Your Credit Score #3

Nov 11, 2014 by

age of creditThe first two articles in this five-part series on what makes up your FICO® credit score dissected the two most important score pieces: payment history (35%) and credit utilization (30%). If you get those two right, you’ve handled nearly two-thirds of your credit score!

The third most important piece of your score is called “age of credit,” or length of credit history, accounting for 15% of your score.

What Is Age of Credit?

How many years have you had credit accounts? The more years you’ve had credit the better, with respect to your credit score.

But FICO says that “even people who have not been using credit long may get high FICO® scores, depending on how the rest of the credit report looks.”

FICO’s top secret formula looks at the ages of your oldest account, your newest account, and the average age of all your accounts.

What Can You Do to Manage Age of Credit?

If you haven’t had a credit account for long, don’t throw up your hands and think there’s nothing you can do, except patiently wait, for the age of credit piece of your credit score to improve.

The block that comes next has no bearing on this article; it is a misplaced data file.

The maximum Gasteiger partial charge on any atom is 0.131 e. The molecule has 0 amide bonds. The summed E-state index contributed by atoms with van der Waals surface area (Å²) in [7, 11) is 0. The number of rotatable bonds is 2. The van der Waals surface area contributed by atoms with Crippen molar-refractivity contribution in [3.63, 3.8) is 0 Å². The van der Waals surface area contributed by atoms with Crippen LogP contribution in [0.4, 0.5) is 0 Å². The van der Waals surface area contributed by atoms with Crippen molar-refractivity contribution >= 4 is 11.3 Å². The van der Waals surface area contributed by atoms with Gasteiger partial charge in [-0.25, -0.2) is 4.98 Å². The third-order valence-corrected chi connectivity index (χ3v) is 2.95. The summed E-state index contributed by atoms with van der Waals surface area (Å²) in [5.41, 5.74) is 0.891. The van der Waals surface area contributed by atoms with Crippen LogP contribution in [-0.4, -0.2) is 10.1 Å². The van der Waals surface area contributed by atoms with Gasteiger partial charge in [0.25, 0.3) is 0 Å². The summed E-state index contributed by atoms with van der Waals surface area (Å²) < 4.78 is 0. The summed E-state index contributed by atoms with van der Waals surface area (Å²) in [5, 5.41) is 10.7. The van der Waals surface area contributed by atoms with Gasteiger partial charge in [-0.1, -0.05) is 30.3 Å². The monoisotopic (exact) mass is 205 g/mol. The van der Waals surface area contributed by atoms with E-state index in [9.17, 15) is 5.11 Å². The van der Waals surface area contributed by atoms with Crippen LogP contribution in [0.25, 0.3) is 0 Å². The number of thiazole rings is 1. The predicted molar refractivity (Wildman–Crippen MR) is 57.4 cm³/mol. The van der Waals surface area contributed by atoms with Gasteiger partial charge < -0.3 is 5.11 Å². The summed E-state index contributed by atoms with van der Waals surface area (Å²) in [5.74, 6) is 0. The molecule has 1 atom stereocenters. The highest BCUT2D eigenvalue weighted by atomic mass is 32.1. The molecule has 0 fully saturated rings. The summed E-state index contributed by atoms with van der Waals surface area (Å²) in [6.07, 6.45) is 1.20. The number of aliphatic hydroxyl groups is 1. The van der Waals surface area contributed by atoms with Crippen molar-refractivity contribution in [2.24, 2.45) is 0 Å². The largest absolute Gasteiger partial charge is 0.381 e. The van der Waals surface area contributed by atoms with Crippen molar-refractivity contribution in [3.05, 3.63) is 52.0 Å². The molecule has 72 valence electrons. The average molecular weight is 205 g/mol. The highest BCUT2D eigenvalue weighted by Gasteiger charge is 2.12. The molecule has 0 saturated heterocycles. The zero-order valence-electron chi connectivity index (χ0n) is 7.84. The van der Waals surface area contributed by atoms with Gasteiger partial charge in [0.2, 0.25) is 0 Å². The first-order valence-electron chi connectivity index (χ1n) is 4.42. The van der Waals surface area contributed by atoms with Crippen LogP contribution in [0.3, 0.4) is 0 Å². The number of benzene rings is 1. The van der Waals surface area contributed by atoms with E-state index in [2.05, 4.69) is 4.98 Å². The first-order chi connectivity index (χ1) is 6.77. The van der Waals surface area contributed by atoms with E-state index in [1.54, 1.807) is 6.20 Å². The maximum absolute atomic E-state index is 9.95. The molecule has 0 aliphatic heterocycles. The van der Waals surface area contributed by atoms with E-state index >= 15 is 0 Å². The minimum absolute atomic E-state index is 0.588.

FICO recommends that if you’re new to the wonderful world of credit, don’t open a lot of new accounts in a short time.

For anybody, opening a new credit account will lower your average account age, which will ding your score, more or less depending on how much other credit information is on your credit report.

Similarly, closing your oldest credit account may also reduce your score a bit, both because your average account age will drop and your credit utilization will also go up, unless you pay off a chunk of your debt! But FICO’s smart enough to also take into account how long it’s been since you used certain credit accounts. Closing an old account you haven’t used in a long while may not make a big difference in your score.

NEXT: The Mix of Credit score element!

For everything you need to know about managing your FICO credit score, read the Tips sections beginning on page 8 of this free download:

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